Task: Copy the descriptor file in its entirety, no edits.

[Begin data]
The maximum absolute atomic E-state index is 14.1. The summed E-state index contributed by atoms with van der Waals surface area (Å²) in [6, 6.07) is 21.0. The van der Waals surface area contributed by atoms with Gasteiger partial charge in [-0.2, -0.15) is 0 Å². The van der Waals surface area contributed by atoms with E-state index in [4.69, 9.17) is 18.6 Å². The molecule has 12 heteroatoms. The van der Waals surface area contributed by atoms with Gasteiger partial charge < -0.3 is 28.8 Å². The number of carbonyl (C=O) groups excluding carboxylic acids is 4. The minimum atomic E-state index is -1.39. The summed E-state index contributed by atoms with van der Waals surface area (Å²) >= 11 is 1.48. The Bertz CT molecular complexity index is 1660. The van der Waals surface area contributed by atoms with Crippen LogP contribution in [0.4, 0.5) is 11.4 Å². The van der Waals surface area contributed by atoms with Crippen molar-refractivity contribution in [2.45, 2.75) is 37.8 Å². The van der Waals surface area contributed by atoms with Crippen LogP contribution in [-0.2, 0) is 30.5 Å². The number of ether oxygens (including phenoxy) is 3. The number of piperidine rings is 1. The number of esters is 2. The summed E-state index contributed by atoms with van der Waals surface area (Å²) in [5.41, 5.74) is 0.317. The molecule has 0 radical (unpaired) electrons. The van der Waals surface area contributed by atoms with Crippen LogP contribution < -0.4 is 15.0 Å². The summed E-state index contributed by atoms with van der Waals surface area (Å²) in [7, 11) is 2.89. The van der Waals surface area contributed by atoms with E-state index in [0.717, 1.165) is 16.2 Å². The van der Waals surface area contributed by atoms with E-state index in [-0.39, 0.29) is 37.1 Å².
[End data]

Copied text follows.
The maximum absolute atomic E-state index is 14.1. The summed E-state index contributed by atoms with van der Waals surface area (Å²) in [6, 6.07) is 21.0. The van der Waals surface area contributed by atoms with Gasteiger partial charge in [-0.2, -0.15) is 0 Å². The van der Waals surface area contributed by atoms with E-state index in [4.69, 9.17) is 18.6 Å². The molecule has 12 heteroatoms. The van der Waals surface area contributed by atoms with Gasteiger partial charge < -0.3 is 28.8 Å². The number of carbonyl (C=O) groups excluding carboxylic acids is 4. The minimum atomic E-state index is -1.39. The summed E-state index contributed by atoms with van der Waals surface area (Å²) >= 11 is 1.48. The Bertz CT molecular complexity index is 1660. The van der Waals surface area contributed by atoms with Crippen LogP contribution in [0.4, 0.5) is 11.4 Å². The van der Waals surface area contributed by atoms with Crippen molar-refractivity contribution in [2.45, 2.75) is 37.8 Å². The van der Waals surface area contributed by atoms with Crippen LogP contribution in [-0.2, 0) is 30.5 Å². The number of ether oxygens (including phenoxy) is 3. The number of piperidine rings is 1. The number of esters is 2. The summed E-state index contributed by atoms with van der Waals surface area (Å²) in [5.41, 5.74) is 0.317. The molecule has 0 radical (unpaired) electrons. The van der Waals surface area contributed by atoms with Crippen LogP contribution < -0.4 is 15.0 Å². The summed E-state index contributed by atoms with van der Waals surface area (Å²) in [7, 11) is 2.89. The van der Waals surface area contributed by atoms with E-state index in [0.717, 1.165) is 16.2 Å². The van der Waals surface area contributed by atoms with E-state index in [-0.39, 0.29) is 37.1 Å².